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Eigenvalues of a Hermitian matrix are all real. Eigenvectors $x_1,x_2$ of two eigenvalues $\lambda_1, \lambda_2$ of a Hermitian matrix are orthogonal with respect to the conjugate product. The conjugate product is defined as $x_1^Hx_2 = \bar{x_1}^Tx_2$. A proof is given as the following,

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However, I am wondering if $x_1,x_2$ are orthogonal with respect to any inner product. A complex inner product is defined as the following, where $C$ is a field of complex numbers, and $F$ is the field of real numbers.

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If $<x_1,x_2> = 0$ then we say $x_1,x_2$ are orthogonal with respect to $<>$. Again my question is that does the orthogonality of two eigenvectors $x_1,x_2$ holds with respect to any inner product? If not, can anyone help provide a counter example?

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    $\begingroup$ The notion of Hermitian is (or can be) defined in terms of the inner product, so when you use a different inner product, all bets are off. $\endgroup$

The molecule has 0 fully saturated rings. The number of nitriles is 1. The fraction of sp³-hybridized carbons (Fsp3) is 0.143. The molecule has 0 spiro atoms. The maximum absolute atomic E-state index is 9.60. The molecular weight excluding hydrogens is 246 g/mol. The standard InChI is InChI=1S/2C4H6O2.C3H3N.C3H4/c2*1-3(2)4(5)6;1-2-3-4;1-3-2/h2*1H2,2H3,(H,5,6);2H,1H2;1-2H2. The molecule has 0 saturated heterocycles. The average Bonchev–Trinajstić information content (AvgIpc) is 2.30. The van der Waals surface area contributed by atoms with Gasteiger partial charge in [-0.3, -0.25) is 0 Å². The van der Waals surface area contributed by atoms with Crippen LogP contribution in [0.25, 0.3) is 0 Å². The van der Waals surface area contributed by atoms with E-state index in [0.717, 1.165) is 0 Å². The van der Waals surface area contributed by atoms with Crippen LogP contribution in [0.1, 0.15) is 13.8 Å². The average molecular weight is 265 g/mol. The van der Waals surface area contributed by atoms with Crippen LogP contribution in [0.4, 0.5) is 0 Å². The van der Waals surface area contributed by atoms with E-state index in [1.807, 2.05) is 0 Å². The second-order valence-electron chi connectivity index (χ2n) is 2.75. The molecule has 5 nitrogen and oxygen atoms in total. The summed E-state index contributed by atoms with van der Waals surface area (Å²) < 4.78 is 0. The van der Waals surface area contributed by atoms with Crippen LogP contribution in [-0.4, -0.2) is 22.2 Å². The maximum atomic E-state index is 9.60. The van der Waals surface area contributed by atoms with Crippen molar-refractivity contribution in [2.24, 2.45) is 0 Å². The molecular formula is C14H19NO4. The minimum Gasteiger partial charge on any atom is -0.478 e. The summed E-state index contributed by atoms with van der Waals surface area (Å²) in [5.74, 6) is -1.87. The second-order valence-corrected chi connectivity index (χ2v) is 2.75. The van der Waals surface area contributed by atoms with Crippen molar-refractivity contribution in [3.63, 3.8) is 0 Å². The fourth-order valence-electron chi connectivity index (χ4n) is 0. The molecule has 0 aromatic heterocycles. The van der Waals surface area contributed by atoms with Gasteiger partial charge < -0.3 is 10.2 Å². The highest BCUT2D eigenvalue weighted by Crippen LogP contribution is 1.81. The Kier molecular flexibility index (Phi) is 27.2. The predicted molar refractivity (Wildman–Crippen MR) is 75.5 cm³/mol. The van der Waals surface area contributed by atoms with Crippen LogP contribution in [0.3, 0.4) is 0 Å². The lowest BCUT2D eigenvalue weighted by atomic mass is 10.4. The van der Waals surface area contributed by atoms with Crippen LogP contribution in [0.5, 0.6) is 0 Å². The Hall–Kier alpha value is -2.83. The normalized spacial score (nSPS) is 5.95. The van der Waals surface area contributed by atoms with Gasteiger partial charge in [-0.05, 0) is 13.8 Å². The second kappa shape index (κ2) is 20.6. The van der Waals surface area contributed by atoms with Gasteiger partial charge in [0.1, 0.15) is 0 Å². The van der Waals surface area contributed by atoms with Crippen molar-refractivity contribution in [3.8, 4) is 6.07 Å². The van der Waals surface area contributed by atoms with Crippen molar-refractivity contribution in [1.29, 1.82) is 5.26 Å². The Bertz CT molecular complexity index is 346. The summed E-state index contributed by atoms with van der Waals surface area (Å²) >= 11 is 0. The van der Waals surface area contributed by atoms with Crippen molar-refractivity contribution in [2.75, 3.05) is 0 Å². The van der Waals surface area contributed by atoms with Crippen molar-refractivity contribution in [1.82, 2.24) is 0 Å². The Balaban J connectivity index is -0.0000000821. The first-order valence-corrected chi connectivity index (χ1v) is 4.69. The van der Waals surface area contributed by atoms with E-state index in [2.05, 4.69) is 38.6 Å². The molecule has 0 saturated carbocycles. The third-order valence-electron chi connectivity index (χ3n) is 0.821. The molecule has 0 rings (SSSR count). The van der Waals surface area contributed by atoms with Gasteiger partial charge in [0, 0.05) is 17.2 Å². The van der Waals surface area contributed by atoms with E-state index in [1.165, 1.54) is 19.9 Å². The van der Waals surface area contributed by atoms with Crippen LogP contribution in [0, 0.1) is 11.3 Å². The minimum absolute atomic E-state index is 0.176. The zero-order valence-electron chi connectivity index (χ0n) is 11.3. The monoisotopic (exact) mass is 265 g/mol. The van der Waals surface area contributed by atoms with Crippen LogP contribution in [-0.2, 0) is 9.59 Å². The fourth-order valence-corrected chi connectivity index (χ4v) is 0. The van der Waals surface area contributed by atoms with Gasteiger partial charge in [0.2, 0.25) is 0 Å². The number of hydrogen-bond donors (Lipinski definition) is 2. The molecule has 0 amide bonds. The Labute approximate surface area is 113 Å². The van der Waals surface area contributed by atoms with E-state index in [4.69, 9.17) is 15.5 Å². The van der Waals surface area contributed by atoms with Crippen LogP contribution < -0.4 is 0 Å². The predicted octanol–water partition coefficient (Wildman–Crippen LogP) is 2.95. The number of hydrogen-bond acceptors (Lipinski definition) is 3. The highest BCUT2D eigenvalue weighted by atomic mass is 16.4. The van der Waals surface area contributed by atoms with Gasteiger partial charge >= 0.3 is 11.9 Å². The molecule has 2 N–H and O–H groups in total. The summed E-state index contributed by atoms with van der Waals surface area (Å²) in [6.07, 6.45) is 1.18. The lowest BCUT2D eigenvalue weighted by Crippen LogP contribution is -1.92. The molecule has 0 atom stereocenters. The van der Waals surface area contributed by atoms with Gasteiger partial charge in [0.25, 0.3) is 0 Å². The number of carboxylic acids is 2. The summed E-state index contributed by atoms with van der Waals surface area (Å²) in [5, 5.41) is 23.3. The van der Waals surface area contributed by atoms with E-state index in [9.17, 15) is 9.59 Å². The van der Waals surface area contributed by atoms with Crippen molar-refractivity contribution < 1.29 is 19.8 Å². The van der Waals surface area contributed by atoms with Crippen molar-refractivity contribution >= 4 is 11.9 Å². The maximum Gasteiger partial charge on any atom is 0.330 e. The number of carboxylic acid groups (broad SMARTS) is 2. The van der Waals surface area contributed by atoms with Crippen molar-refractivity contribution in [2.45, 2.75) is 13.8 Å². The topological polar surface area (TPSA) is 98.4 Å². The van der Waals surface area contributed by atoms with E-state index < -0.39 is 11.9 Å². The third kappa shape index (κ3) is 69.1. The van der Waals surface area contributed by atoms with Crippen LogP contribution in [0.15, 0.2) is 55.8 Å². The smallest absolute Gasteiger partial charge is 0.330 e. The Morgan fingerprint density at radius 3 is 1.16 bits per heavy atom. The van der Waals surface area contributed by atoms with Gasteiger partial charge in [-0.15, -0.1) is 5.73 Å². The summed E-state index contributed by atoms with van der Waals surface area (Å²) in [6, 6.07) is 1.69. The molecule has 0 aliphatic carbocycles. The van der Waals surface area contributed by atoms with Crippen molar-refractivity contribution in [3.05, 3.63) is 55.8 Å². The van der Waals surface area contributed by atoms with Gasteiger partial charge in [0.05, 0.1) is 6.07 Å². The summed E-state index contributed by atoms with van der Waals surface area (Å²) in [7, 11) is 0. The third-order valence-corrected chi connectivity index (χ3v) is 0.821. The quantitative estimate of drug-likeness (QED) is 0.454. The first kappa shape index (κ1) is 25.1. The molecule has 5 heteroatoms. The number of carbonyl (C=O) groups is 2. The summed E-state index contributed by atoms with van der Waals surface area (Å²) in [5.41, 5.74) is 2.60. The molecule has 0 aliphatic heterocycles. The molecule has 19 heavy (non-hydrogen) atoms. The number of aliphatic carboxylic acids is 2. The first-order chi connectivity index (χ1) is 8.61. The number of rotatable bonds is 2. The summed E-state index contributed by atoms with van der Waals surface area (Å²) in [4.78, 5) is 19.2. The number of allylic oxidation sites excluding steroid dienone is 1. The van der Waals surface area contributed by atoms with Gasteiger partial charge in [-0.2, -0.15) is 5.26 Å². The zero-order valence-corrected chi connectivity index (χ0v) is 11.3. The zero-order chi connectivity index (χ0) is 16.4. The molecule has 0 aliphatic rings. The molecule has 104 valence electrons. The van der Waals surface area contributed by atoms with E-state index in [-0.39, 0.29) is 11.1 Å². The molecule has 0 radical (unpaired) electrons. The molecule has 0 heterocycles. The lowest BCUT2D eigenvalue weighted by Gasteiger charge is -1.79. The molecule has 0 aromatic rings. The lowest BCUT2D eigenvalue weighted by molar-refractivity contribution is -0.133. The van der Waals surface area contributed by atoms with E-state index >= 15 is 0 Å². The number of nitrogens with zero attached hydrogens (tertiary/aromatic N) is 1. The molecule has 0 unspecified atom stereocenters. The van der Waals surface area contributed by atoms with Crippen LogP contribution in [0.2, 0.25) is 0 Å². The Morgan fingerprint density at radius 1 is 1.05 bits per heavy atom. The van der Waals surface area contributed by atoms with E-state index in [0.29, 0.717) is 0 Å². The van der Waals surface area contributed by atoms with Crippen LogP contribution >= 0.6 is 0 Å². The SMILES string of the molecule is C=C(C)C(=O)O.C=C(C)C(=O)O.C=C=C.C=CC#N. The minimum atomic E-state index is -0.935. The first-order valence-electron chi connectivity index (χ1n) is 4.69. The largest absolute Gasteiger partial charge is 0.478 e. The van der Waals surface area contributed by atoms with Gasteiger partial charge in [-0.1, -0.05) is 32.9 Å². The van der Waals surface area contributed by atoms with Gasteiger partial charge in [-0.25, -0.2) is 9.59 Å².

– copper.hat
    Commented Sep 26, 2016 at 15:58

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No, if you choose an arbitrary inner product there's no reason for the eigenvectors to be orthogonal. Try almost any example.

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  • $\begingroup$ Thank you! Could you help with a counterexample for vectors of $C^n$? I find another inner product $\text{Re} {x^Hy}$ but any vectors orthogonal wrt. the conjugate product will also be orthogonal wrt. $\text{Re} {x^Hy}$. $\endgroup$
    – Ralph B.
    Commented Sep 26, 2016 at 18:42
  • $\begingroup$ That's not an inner product: the Re spoils linearity. Try inner product $\langle x,y \rangle = x^H Q y$ where $Q$ is a positive definite (Hermitian) matrix that does not commute with $A$. $\endgroup$ Commented Sep 26, 2016 at 20:30

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